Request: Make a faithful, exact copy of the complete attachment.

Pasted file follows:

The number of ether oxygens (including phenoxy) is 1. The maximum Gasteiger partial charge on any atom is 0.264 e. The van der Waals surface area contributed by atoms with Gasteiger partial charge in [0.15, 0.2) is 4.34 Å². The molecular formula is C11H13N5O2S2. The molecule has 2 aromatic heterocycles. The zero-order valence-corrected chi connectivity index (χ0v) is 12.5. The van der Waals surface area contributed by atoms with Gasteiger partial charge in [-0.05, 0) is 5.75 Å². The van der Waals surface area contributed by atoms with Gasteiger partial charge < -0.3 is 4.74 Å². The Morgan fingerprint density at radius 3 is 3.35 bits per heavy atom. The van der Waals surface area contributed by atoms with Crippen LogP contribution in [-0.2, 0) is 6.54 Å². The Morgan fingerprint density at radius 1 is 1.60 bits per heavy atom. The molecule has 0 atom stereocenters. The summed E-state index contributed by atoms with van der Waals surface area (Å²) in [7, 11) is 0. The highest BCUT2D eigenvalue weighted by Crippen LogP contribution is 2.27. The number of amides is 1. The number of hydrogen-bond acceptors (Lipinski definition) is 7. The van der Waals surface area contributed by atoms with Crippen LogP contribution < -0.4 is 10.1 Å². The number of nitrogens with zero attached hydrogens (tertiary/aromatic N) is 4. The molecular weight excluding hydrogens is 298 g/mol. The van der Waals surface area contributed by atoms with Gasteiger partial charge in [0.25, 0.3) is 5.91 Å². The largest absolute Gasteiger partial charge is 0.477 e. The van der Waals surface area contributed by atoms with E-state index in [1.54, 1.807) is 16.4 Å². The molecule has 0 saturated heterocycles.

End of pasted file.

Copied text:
The number of ether oxygens (including phenoxy) is 1. The maximum Gasteiger partial charge on any atom is 0.264 e. The van der Waals surface area contributed by atoms with Gasteiger partial charge in [0.15, 0.2) is 4.34 Å². The molecular formula is C11H13N5O2S2. The molecule has 2 aromatic heterocycles. The zero-order valence-corrected chi connectivity index (χ0v) is 12.5. The van der Waals surface area contributed by atoms with Gasteiger partial charge in [-0.05, 0) is 5.75 Å². The van der Waals surface area contributed by atoms with Gasteiger partial charge < -0.3 is 4.74 Å². The Morgan fingerprint density at radius 3 is 3.35 bits per heavy atom. The van der Waals surface area contributed by atoms with Crippen LogP contribution in [-0.2, 0) is 6.54 Å². The Morgan fingerprint density at radius 1 is 1.60 bits per heavy atom. The molecule has 0 atom stereocenters. The summed E-state index contributed by atoms with van der Waals surface area (Å²) in [7, 11) is 0. The highest BCUT2D eigenvalue weighted by Crippen LogP contribution is 2.27. The number of amides is 1. The number of hydrogen-bond acceptors (Lipinski definition) is 7. The van der Waals surface area contributed by atoms with Crippen LogP contribution < -0.4 is 10.1 Å². The number of nitrogens with zero attached hydrogens (tertiary/aromatic N) is 4. The molecular weight excluding hydrogens is 298 g/mol. The van der Waals surface area contributed by atoms with Gasteiger partial charge in [0.25, 0.3) is 5.91 Å². The largest absolute Gasteiger partial charge is 0.477 e. The van der Waals surface area contributed by atoms with E-state index in [1.54, 1.807) is 16.4 Å². The molecule has 0 saturated heterocycles.